Back to the point: Aidan told a joke – an honest to goodness, funny joke. One that his big brother didn’t say first moments earlier. He absolutely beamed as the entire family laughed and laughed and laughed.

When we were finished, I realized that it might not have been the first time. I realized that by only sitting down to dinner once or twice each week as Leah and I have been pulled in every direction but home, that we were missing countless opportunities to tell each other stories, or jokes, or answer their questions about their world. How sad.

Fast forward one week. Sam came home from school in an absolutely horrible mood. At school that day he got himself into trouble because he was fooling around with another boy, one who I know has major behavior issues. Sam fed right into it on this particular day, and paid for it, losing a privilege in class.

At home, he yelled at his brothers. He threw fits. He stomped up the stairs to his room in tears after I sent him to bed right after dinner. A little later, Leah went up to talk to him.

Getting into trouble was not the only crappy event of his day. Apparently, another boy in his class told Sam that he didn’t want to be his friend. Because Sam couldn’t do subtraction as fast as he could. Upon hearing this, my heart broke.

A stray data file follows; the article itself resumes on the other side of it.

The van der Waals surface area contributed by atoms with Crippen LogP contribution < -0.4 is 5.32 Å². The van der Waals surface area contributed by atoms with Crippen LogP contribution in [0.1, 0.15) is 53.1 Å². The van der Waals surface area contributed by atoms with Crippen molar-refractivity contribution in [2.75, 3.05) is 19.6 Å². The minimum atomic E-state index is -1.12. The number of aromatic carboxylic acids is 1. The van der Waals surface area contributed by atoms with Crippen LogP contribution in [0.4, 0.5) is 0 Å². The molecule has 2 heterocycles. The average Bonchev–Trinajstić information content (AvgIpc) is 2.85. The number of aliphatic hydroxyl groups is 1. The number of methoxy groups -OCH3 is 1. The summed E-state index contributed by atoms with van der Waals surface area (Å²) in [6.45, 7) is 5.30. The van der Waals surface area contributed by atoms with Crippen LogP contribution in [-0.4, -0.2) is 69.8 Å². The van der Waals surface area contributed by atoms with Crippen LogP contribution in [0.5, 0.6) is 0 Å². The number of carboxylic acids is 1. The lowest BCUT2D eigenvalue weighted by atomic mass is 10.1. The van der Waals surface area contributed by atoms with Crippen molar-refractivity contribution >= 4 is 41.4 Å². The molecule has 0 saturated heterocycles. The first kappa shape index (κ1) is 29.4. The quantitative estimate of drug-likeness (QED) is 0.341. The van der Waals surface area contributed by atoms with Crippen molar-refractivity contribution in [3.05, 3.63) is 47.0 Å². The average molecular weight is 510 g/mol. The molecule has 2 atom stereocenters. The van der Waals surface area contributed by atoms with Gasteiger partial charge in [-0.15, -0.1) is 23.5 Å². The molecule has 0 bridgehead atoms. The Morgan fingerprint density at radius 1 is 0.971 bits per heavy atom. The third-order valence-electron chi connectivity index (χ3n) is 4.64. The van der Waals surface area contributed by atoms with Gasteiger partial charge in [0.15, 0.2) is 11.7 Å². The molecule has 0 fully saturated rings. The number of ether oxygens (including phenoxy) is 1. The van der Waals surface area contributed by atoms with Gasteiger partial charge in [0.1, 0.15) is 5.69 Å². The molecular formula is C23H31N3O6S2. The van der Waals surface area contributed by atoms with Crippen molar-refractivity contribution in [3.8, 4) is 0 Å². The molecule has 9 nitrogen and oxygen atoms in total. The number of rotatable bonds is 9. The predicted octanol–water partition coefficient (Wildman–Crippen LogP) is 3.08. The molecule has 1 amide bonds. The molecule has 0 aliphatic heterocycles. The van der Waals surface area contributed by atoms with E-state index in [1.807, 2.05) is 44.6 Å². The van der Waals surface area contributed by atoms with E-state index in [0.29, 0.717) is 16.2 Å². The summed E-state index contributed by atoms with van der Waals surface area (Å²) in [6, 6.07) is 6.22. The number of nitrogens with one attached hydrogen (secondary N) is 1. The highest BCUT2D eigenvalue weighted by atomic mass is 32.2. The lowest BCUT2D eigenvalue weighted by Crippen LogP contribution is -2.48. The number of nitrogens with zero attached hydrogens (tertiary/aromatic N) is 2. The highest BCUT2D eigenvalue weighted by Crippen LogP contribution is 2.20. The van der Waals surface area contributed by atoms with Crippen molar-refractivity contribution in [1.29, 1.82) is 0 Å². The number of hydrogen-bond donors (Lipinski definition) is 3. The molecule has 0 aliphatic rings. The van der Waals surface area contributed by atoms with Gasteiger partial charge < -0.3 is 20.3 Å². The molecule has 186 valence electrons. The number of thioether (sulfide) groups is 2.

Kids can be mean. This isn’t even close to the worst thing Sam will ever hear. It still hurt, though. What made it worse for me was that for the last six months I’ve been telling Leah that I intended to spend some time with him working on math skills. The school focused so much on reading that to me it seemed numbers took a back seat.

I had plans to solidify Sam’s basic skills, and to try to teach him some advanced stuff just to see if he liked it. Yet for the past six months, every time I’ve sat down at a computer, I do thirteen other things than work on a project for my own son.

Last week, I printed out a bunch of addition and subtraction sheets. I told Sam that for every one he finished, he would get 5 minutes of free computer time (games on Nick Jr.). He blew through two pages of addition and two pages of subtraction.

Then I taught him how to solve basic equations.

And after about 25 minutes, Sam solved an entire page of equations that I hadn’t learned until seventh grade. I saw his demeanor change when he understood what I was teaching him. The widening of the eyes, the mouth opening, and the little hop in his chair in eagerness to do more. I realized then that I’ve neglected my responsibilities as a teacher for my kids.

The next day, I went for a walk in the woods after dinner with Noah and Aidan. It was the first time in four months that we’d been out together. Four months since I walked with my children.

It’s time to simplify. It’s time to realize how unbelievably lucky I am in the face of what is happening in the world around us. It’s time to be thankful for what I have, and not push so damn hard for what I want. It’s time to remember that living happily in the present is more important than putting all your effort into trying to shape the future.

Otherwise, you might not hear the joke.